The DRY-BLOCK® System of admixtures for concrete masonry units (CMU) and mortar is an effective water-repellent system. However, DRY-BLOCK® cannot prevent water from penetrating a wall with cracks. Cracking occurs as a result of a number of factors such as the expansion and contraction within the masonry materials due to temperature and moisture changes, the movement of adjacent materials such as beams or slabs, and poor workmanship. Movement of the building materials is virtually inevitable and steps must be taken to accommodate this movement to minimize cracks. Regardless of the water-repellent system, cracks are an invitation to water penetration. While DRY-BLOCK® CMU and mortar remain water-repellent, the integrity of the wall is breached by the crack and water can penetrate.
Preventing cracks requires attention to a number of details in the overall masonry design and construction. Incorporating crack control measures into all masonry projects is very important. The proper application of crack control measures, including control joints, can help ensure satisfactory performance of the wall. Two National Concrete Masonry Association (NCMA) TEK notes address crack control strategies and control joints:
- NCMA TEK 10-1 – Crack Control in Concrete Masonry Walls
- NCMA TEK 10-2 – Control Joints for Concrete Masonry Walls - Empirical Method
Proper tooling of the mortar joints during construction is important to minimize hairline cracks between the mortar and the CMU. Mortar joints should be tooled when they are just thumbprint hard using a concave or ‘V’ profile. A properly tooled joint will have a dense surface and the tooling action will develop an intimate contact between the mortar and the adjacent masonry unit. Other profiles such as raked, flush, extruded, struck, beaded or weathered should not be used because they do not compress the mortar sufficiently and result in mortar joints that are not as Cracking of Masonry Walls water-resistant and are more prone to hairline cracks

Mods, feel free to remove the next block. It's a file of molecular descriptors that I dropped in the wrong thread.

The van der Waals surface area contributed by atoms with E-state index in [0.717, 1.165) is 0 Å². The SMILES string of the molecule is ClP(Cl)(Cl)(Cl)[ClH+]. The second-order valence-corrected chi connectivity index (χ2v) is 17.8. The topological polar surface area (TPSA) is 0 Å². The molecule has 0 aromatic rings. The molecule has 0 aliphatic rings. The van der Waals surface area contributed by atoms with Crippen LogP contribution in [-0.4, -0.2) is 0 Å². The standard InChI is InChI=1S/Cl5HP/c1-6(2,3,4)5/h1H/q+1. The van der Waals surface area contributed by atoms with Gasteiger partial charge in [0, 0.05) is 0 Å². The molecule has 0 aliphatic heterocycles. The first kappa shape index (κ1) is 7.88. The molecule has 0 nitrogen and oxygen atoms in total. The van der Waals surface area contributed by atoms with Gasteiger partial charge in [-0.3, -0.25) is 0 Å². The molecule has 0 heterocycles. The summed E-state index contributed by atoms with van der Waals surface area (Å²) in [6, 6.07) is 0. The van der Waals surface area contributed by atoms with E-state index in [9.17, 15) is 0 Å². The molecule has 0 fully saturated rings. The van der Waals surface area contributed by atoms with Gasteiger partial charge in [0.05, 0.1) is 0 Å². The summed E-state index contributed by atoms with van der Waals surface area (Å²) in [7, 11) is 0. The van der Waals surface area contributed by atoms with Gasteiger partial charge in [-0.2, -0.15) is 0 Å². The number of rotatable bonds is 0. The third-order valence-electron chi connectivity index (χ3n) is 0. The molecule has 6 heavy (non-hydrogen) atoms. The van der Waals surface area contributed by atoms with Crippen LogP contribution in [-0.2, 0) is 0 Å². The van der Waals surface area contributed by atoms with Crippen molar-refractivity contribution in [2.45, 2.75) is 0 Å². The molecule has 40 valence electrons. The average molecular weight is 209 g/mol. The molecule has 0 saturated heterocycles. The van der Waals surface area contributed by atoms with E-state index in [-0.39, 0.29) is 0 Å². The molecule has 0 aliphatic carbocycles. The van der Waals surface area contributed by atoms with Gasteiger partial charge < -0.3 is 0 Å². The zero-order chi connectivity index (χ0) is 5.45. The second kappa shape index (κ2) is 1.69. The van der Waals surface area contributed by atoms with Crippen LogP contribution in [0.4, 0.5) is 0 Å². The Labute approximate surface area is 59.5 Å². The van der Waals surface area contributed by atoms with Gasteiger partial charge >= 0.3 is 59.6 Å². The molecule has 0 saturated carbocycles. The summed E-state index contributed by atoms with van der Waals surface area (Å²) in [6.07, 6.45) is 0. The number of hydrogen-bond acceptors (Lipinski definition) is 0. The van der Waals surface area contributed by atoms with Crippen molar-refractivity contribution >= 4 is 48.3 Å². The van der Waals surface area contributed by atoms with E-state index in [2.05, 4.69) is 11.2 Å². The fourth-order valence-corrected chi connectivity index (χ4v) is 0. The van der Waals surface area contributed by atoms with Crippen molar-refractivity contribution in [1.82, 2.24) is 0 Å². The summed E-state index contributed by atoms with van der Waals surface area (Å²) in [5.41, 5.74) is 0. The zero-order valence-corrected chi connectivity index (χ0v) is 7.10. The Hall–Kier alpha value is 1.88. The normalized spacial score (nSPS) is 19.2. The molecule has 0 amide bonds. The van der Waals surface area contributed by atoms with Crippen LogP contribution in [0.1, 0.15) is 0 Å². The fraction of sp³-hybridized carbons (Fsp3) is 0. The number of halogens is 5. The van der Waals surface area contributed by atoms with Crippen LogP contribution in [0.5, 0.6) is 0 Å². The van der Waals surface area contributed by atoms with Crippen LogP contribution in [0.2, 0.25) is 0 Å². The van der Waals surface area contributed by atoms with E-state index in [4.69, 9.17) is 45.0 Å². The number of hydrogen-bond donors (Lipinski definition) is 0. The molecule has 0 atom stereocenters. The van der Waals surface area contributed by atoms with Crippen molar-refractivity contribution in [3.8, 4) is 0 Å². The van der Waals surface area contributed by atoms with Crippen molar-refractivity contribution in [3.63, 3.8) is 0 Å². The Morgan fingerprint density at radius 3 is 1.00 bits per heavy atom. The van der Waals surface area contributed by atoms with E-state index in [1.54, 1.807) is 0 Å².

Good water resistant masonry design practices also include properly detailed and installed flashing and weeps. Because DRY-BLOCK® significantly reduces the capillary suction properties of the masonry, water will not wick into the interior of the building. Instead, when DRY-BLOCK® is utilized with proper flashing and weeps, any water that might find its way through a crack will be collected on the flashing and redirected to the exterior through the weep holes. Three NCMA TEK notes address the overall design of single-wythe masonry walls and proper flashing concepts:
- NCMA TEK 19-2 – Design For Dry Single-Wythe Concrete Masonry Walls
- NCMA TEK 19-4 – Flashing Strategies for Concrete Masonry Walls
- NCMA TEK 19-5 – Flashing Details for Concrete Masonry Walls
If cracks do occur in a wall containing DRY-BLOCK®, they should be repaired as soon as possible. The method used to repair cracks should be discussed with the architect or design engineer. If a cracked DRY-BLOCK® CMU is removed during repair efforts, then it must be replaced with another CMU that contains DRY-BLOCK®. Likewise, if cracked mortar containing DRY-BLOCK® needs to be repaired, then the tuckpointing mortar must contain DRY-BLOCK®. Additional information on repairing cracks in masonry can be found in:
- NCMA TEK 8-1A – Maintenance of Concrete Masonry Walls
The DRY-BLOCK® System has been successfully used in thousands of concrete masonry structures to provide unsurpassed moisture control, but to ensure this performance a crack control strategy must be utilized.
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Last Updated: 2018-11-29